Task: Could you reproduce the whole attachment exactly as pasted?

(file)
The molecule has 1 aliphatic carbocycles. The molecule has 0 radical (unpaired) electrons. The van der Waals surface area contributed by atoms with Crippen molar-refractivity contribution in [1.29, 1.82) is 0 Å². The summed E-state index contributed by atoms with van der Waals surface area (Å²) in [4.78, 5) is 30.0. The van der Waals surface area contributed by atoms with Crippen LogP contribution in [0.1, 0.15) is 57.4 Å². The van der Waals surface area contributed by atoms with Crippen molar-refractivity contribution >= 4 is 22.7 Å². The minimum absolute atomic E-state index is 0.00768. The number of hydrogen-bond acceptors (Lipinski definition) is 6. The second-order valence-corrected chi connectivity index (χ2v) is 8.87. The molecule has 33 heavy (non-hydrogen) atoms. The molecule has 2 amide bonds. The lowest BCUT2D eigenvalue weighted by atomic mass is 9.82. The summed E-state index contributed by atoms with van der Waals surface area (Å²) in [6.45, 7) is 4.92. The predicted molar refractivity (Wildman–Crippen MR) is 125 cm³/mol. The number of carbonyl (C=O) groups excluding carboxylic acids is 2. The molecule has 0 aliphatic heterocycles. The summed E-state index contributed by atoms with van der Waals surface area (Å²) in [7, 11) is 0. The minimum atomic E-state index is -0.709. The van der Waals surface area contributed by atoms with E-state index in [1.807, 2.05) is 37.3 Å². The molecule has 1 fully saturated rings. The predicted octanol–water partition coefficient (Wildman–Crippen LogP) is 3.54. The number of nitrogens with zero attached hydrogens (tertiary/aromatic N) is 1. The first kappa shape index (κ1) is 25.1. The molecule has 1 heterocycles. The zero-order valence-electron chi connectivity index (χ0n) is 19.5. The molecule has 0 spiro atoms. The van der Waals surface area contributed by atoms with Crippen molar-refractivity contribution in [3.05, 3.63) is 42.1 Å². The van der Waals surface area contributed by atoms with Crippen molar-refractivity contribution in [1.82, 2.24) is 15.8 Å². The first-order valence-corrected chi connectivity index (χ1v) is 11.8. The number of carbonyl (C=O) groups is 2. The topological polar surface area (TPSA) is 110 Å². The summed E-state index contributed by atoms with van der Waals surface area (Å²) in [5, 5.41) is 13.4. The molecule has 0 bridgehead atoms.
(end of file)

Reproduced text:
The molecule has 1 aliphatic carbocycles. The molecule has 0 radical (unpaired) electrons. The van der Waals surface area contributed by atoms with Crippen molar-refractivity contribution in [1.29, 1.82) is 0 Å². The summed E-state index contributed by atoms with van der Waals surface area (Å²) in [4.78, 5) is 30.0. The van der Waals surface area contributed by atoms with Crippen LogP contribution in [0.1, 0.15) is 57.4 Å². The van der Waals surface area contributed by atoms with Crippen molar-refractivity contribution >= 4 is 22.7 Å². The minimum absolute atomic E-state index is 0.00768. The number of hydrogen-bond acceptors (Lipinski definition) is 6. The second-order valence-corrected chi connectivity index (χ2v) is 8.87. The molecule has 33 heavy (non-hydrogen) atoms. The molecule has 2 amide bonds. The lowest BCUT2D eigenvalue weighted by atomic mass is 9.82. The summed E-state index contributed by atoms with van der Waals surface area (Å²) in [6.45, 7) is 4.92. The predicted molar refractivity (Wildman–Crippen MR) is 125 cm³/mol. The number of carbonyl (C=O) groups excluding carboxylic acids is 2. The molecule has 0 aliphatic heterocycles. The summed E-state index contributed by atoms with van der Waals surface area (Å²) in [7, 11) is 0. The minimum atomic E-state index is -0.709. The van der Waals surface area contributed by atoms with E-state index in [1.807, 2.05) is 37.3 Å². The molecule has 1 fully saturated rings. The predicted octanol–water partition coefficient (Wildman–Crippen LogP) is 3.54. The number of nitrogens with zero attached hydrogens (tertiary/aromatic N) is 1. The first kappa shape index (κ1) is 25.1. The molecule has 1 heterocycles. The zero-order valence-electron chi connectivity index (χ0n) is 19.5. The molecule has 0 spiro atoms. The van der Waals surface area contributed by atoms with Crippen molar-refractivity contribution in [3.05, 3.63) is 42.1 Å². The van der Waals surface area contributed by atoms with Crippen molar-refractivity contribution in [1.82, 2.24) is 15.8 Å². The first-order valence-corrected chi connectivity index (χ1v) is 11.8. The number of carbonyl (C=O) groups is 2. The topological polar surface area (TPSA) is 110 Å². The summed E-state index contributed by atoms with van der Waals surface area (Å²) in [5, 5.41) is 13.4. The molecule has 0 bridgehead atoms.